Several protesters and organizers have told news outlets that they have no plans to cease the protests anytime soon, saying they’ll stick out the long winter and increased COVID-19 risk as this is a “matter of life and death.” Mekhala Krishnamurthy, a senior fellow at the Centre for Policy Research, simplified the issue when he told Time Magazine, “[these] protests and the negotiations are the beginning of a process that should have started at the beginning.”
Despite renewed conversations between the Indian Supreme Court and union leaders, the Modi Administration has refused to walk back on the three agricultural laws farmers have been protesting for months. Demonstrations have continued, and protestors have been met with tear gas and police violence, especially during a tractor rally farmers held in January. One protesting farmer died after allegedly being shot by Delhi police—a claim police denies according to the India Times.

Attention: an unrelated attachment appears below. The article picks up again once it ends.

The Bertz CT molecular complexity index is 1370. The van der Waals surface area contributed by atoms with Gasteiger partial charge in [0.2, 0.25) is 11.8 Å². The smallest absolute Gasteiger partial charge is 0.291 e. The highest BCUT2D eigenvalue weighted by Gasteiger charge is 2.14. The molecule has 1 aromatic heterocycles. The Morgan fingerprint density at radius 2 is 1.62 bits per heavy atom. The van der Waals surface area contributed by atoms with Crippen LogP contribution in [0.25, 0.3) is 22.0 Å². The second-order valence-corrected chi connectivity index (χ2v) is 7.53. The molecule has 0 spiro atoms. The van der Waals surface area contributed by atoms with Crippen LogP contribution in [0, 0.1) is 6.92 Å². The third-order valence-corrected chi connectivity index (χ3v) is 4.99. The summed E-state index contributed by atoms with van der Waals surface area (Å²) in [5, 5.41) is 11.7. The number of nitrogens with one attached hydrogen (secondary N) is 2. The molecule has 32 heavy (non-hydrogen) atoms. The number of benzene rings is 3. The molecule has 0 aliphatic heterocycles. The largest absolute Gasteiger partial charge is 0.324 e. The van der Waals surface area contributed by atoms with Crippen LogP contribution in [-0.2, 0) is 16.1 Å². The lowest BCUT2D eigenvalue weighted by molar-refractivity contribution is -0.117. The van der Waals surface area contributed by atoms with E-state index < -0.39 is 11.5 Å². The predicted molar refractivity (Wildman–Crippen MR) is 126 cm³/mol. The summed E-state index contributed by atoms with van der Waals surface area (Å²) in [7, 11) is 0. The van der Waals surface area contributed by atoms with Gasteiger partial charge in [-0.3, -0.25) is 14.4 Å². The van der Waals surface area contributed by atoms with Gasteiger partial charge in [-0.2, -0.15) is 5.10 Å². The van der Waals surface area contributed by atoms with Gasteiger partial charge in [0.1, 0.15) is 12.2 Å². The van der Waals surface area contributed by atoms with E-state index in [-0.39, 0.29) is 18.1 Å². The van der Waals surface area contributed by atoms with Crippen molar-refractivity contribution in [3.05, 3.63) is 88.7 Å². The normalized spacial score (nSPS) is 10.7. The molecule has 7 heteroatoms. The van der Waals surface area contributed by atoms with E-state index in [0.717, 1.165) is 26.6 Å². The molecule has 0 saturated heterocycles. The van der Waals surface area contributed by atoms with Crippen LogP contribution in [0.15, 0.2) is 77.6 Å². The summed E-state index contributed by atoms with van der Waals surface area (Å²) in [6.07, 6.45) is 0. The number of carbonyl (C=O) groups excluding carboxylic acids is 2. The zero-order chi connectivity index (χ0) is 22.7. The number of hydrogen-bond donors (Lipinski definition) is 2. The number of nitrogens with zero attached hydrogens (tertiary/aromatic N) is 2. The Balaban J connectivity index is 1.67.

You may also like: What the world's most polluted beaches look like today
Jan 30, 2021: Internet Shutdown in Delhi
The Indian government suspended internet services in parts of New Delhi in response to the ongoing protests of thousands of farmers in the city. Officials have maintained that the decision was made to "maintain public safety," while union members have said the internet shutdown has merely incited panic.
The shutdown is still currently in place. On February 2, Rihanna tweeted about the news and garnered attention from global, A-list celebrities. People like climate activist Greta Thunberg and Vice President Harris’s niece Meena Harris have echoed support of the farmers. On the other hand, Indian officials and even Bollywood celebrities have taken to social media to criticize Rihanna's sudden interest.